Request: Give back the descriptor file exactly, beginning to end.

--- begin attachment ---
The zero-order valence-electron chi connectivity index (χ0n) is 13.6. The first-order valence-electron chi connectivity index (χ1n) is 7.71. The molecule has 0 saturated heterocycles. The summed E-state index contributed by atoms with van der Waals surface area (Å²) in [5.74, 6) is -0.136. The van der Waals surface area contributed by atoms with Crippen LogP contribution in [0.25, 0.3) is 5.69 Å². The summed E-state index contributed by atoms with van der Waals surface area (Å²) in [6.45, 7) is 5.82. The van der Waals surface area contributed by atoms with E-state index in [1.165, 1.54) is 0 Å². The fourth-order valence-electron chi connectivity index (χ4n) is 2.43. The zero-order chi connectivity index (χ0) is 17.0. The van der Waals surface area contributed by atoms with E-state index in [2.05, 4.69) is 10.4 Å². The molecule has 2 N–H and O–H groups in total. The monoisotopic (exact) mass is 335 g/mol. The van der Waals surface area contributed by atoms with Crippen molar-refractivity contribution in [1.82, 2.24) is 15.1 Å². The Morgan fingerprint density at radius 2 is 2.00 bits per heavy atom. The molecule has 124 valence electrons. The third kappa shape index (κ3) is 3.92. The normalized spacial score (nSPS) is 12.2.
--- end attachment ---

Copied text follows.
The zero-order valence-electron chi connectivity index (χ0n) is 13.6. The first-order valence-electron chi connectivity index (χ1n) is 7.71. The molecule has 0 saturated heterocycles. The summed E-state index contributed by atoms with van der Waals surface area (Å²) in [5.74, 6) is -0.136. The van der Waals surface area contributed by atoms with Crippen LogP contribution in [0.25, 0.3) is 5.69 Å². The summed E-state index contributed by atoms with van der Waals surface area (Å²) in [6.45, 7) is 5.82. The van der Waals surface area contributed by atoms with E-state index in [1.165, 1.54) is 0 Å². The fourth-order valence-electron chi connectivity index (χ4n) is 2.43. The zero-order chi connectivity index (χ0) is 17.0. The van der Waals surface area contributed by atoms with E-state index in [2.05, 4.69) is 10.4 Å². The molecule has 2 N–H and O–H groups in total. The monoisotopic (exact) mass is 335 g/mol. The van der Waals surface area contributed by atoms with Crippen molar-refractivity contribution in [1.82, 2.24) is 15.1 Å². The Morgan fingerprint density at radius 2 is 2.00 bits per heavy atom. The molecule has 124 valence electrons. The third kappa shape index (κ3) is 3.92. The normalized spacial score (nSPS) is 12.2.